Calendar of Events

Film Screenings

Date:
Friday, December 1, 2017
Time:
7:30 p.m.
Location:
Dryden Theatre
Rochester Premiere | Filmmaker in Person. The Nine, Katy Grannan’s first feature film, is an intimate, at times disturbing, view into an America most would rather ignore. Raw, poetic, direct, and unnerving, the film is less a window into a foreign world than a distorted mirror reflecting our own shared existence.
Date:
Saturday, December 2, 2017
Time:
7:30 p.m.
Location:
Dryden Theatre
Hitchcock in Winter. Hitchcock’s penultimate feature was his first return to British production in two decades. It focuses on a rapist-murderer terrorizing the women of London, with the wrong man being accused for the crimes. 
Date:
Sunday, December 3, 2017
Time:
2 p.m.
Location:
Dryden Theatre
Capra. James Hilton’s beautiful, melancholy novel Lost Horizon introduced the world to Shangri-La, a place of peace and contentment, and it became an equally popular film under the guidance of director Frank Capra. Set in a troubled world on the brink of a cataclysmic global war, a small group of individuals are given the opportunity to lead lives rich with meaning through the extension of time.
Date:
Tuesday, December 5, 2017
Time:
7:30 p.m.
Location:
Dryden Theatre
Silent Tuesdays. Maurice Chevalier became an overnight film sensation in his first sound feature Innocents of Paris; his sophistication, insouciance, overwhelming charm, and natural comedic ability made him the first international star created by the new medium of talking pictures. Whereas Innocents of Paris had only a few songs created for Chevalier centered on a thin plot, Paramount went all out for his second film, The Love Parade
Date:
Wednesday, December 6, 2017
Time:
7 p.m.
Location:
Dryden Theatre
Capra | Holidays | Special Guests. Special introduction by Karolyn Grimes and Jimmy Hawkins, who portrayed Zuzu and Tommy Bailey in the film. The actors will share behind-the- scenes stories of the making of this beloved classic.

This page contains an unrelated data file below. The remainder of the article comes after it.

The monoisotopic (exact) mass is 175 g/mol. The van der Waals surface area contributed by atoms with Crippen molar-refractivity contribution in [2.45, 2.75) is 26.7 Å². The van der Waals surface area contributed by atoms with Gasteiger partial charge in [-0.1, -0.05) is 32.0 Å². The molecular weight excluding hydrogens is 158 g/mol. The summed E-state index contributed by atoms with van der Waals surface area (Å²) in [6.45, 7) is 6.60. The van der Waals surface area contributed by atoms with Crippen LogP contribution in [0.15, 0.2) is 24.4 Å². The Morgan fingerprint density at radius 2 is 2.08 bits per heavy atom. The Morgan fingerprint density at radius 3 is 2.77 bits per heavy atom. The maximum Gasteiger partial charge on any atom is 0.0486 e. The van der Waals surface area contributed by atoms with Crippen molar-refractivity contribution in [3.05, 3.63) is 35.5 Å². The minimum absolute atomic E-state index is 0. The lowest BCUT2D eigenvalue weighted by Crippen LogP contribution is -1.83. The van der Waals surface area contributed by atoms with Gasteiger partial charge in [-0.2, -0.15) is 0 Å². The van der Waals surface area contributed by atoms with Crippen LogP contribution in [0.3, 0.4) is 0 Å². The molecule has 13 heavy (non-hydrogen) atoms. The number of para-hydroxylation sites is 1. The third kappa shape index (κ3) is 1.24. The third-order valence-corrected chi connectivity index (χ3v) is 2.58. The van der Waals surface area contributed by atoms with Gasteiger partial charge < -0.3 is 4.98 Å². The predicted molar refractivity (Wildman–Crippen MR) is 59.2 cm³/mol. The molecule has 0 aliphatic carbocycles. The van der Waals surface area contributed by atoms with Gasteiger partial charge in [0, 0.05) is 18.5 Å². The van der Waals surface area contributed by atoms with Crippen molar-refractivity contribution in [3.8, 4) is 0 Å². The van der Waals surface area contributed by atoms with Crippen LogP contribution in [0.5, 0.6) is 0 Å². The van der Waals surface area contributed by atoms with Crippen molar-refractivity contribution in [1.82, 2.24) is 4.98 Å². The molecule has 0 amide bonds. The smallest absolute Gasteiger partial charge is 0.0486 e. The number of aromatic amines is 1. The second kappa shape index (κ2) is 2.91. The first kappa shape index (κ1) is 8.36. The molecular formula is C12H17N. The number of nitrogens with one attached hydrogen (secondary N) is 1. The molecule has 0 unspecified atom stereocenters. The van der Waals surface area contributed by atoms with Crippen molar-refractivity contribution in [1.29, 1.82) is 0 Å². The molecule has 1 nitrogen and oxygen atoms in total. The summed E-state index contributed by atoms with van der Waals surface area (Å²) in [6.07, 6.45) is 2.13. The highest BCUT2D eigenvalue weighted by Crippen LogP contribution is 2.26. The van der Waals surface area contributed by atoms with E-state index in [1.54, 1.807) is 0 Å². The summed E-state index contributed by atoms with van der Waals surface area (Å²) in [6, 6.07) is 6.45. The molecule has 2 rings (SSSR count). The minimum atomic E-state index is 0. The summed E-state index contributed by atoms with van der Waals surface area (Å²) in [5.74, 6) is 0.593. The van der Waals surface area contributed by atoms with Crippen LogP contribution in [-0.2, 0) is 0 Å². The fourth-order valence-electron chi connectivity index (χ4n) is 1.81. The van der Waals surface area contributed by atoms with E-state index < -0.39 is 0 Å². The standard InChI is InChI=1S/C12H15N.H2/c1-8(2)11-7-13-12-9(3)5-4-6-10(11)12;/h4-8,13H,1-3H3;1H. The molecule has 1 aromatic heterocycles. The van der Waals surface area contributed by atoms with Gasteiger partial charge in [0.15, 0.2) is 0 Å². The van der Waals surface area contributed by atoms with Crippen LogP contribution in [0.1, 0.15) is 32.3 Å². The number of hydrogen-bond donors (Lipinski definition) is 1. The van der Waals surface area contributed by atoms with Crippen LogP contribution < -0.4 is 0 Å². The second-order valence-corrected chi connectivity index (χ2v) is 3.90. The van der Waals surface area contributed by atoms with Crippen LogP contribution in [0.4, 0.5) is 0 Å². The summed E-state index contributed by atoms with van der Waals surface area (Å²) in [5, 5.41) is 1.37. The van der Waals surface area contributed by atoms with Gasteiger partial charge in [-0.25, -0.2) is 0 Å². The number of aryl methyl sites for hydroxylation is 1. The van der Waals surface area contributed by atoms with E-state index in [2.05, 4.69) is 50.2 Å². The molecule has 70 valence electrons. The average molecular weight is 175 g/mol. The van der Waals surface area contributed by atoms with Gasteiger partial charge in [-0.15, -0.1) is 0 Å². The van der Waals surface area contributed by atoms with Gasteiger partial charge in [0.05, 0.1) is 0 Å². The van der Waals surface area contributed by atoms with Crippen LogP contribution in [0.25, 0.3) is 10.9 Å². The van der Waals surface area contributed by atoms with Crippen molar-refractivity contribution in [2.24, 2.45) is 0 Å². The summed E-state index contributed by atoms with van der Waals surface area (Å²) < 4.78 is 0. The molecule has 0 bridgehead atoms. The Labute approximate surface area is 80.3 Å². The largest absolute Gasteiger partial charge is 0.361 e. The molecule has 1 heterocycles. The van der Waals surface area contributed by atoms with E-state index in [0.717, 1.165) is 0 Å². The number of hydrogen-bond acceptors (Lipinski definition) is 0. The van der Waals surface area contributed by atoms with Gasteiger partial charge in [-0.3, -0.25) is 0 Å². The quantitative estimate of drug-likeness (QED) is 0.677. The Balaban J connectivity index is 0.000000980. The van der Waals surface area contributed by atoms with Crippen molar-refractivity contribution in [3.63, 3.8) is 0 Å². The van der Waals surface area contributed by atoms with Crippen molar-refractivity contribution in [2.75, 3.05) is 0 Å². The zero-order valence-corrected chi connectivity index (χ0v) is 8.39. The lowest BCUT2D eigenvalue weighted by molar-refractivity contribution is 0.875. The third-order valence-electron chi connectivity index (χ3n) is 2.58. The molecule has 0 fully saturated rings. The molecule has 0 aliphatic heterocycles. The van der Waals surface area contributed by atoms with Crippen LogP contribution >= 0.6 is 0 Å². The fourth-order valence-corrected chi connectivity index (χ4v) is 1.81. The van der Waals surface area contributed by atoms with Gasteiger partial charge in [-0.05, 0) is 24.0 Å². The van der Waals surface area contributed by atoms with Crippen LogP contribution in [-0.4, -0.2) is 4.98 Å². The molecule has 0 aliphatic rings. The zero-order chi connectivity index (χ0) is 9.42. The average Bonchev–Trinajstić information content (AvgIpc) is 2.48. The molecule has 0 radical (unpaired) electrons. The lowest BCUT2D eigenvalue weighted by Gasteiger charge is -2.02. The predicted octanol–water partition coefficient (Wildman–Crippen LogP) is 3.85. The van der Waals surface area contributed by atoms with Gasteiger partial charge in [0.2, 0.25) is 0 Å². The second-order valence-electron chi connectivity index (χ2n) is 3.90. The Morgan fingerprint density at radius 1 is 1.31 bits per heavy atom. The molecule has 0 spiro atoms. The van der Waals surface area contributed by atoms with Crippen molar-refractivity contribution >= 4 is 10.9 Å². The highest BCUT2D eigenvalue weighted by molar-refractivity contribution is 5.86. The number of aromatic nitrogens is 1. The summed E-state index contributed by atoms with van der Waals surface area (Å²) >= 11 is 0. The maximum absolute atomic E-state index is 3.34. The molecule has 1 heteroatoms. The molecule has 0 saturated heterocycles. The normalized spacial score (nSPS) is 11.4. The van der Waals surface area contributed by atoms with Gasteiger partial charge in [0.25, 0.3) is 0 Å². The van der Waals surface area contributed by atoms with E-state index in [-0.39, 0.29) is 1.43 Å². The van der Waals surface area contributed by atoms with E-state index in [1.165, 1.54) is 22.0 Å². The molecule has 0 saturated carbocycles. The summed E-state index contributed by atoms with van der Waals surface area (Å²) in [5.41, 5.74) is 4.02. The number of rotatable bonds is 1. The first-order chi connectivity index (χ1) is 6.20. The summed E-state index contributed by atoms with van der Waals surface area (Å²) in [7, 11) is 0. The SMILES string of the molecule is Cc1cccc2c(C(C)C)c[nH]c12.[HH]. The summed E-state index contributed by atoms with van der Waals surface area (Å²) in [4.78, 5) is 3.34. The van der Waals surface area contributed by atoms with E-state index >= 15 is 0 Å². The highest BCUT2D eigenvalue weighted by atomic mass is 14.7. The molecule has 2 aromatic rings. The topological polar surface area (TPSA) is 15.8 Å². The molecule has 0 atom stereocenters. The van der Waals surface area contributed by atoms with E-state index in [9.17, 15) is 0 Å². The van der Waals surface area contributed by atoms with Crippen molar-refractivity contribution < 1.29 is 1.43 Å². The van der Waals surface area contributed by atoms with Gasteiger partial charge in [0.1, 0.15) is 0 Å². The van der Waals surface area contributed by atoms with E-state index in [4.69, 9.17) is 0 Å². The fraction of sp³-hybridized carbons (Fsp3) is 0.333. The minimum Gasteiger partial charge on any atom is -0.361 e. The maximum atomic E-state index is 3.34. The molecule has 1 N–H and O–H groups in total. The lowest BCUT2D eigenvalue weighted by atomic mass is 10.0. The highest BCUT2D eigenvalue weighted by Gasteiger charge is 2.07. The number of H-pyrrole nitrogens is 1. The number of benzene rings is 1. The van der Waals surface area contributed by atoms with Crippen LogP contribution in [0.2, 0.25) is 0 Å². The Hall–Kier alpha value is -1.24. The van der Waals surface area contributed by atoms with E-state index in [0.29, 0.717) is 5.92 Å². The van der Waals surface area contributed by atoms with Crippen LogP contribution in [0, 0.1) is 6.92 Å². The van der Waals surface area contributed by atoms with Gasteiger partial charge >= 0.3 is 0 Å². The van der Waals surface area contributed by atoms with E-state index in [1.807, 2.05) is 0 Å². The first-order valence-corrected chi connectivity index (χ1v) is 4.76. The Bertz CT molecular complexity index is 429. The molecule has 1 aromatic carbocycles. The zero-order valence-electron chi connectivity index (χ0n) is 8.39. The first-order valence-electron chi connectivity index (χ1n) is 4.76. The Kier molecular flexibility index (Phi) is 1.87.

Date:
Thursday, December 7, 2017
Time:
7:30 p.m.
Location:
Dryden Theatre
Stories of Indian Cinema: Abandoned & Rescued. Music! Romance! Drama! Suspense! The greatest box office triumph in the history of Indian cinema at the time of its release is a tongue-in-cheek tribute to Bollywood in its most popular and beloved form. Spanning three decades—from the 1970s to the new millennium—this cinematic extravaganza is about the magic of love, filmmaking, and reincarnation. 
Date:
Friday, December 8, 2017
Time:
7:30 p.m.
Location:
Dryden Theatre
Rochester Premiere | Primal Screen. Paris, the present. A group of adolescents methodically prepares a series of terrorist attacks in the French capital. The very idea of producing a film on a subject like this at a time when the world is struggling with political violence is controversial in itself, but director Bertrand Bonello—who directed the equally contentious 2014 biopic about Yves Saint Laurent—pushes the challenge even further by staging the events with the geometric mise-en-scène of a Stanley Kubrick work or with the aplomb of a George Romero horror story.
Date:
Saturday, December 9, 2017
Time:
7:30 p.m.
Location:
Dryden Theatre
Hitchcock in Winter. In Hitchcock’s droll and delightful final film, Bruce Dern returned to work for the master of suspense (after having appeared in Marnie and two episodes of The Alfred Hitchcock Hour). Dern plays a cab driver turned detective, who, along with his phony-psychic girlfriend, is hot on the trail of a couple of kidnappers. 
Date:
Sunday, December 10, 2017
Time:
2 p.m.
Location:
Dryden Theatre
Capra | Holidays. In one of the most inspirational films of all time, James Stewart and Donna Reed find their way through rough times in Bedford Falls (modeled after nearby Seneca Falls, New York) by way of a loving, dedicated relationship and a little heavenly intervention. 
Date:
Tuesday, December 12, 2017
Time:
7:30 p.m.
Location:
Dryden Theatre
Capra. Frank Capra was one of the many Hollywood luminaries who felt it was their duty to enlist as soon as the United States officially entered World War II. As one of the most celebrated Hollywood filmmakers at that time, and already in his mid-forties, he was spared the front lines and assigned directly to US Army Chief of Staff George Marshall. It was Marshall’s idea for Capra to produce and direct a series of documentary propaganda films that would clearly explain to both the public and soldiers why US involvement in the war was absolutely necessary, as well as the values the United States and its allies were defending.

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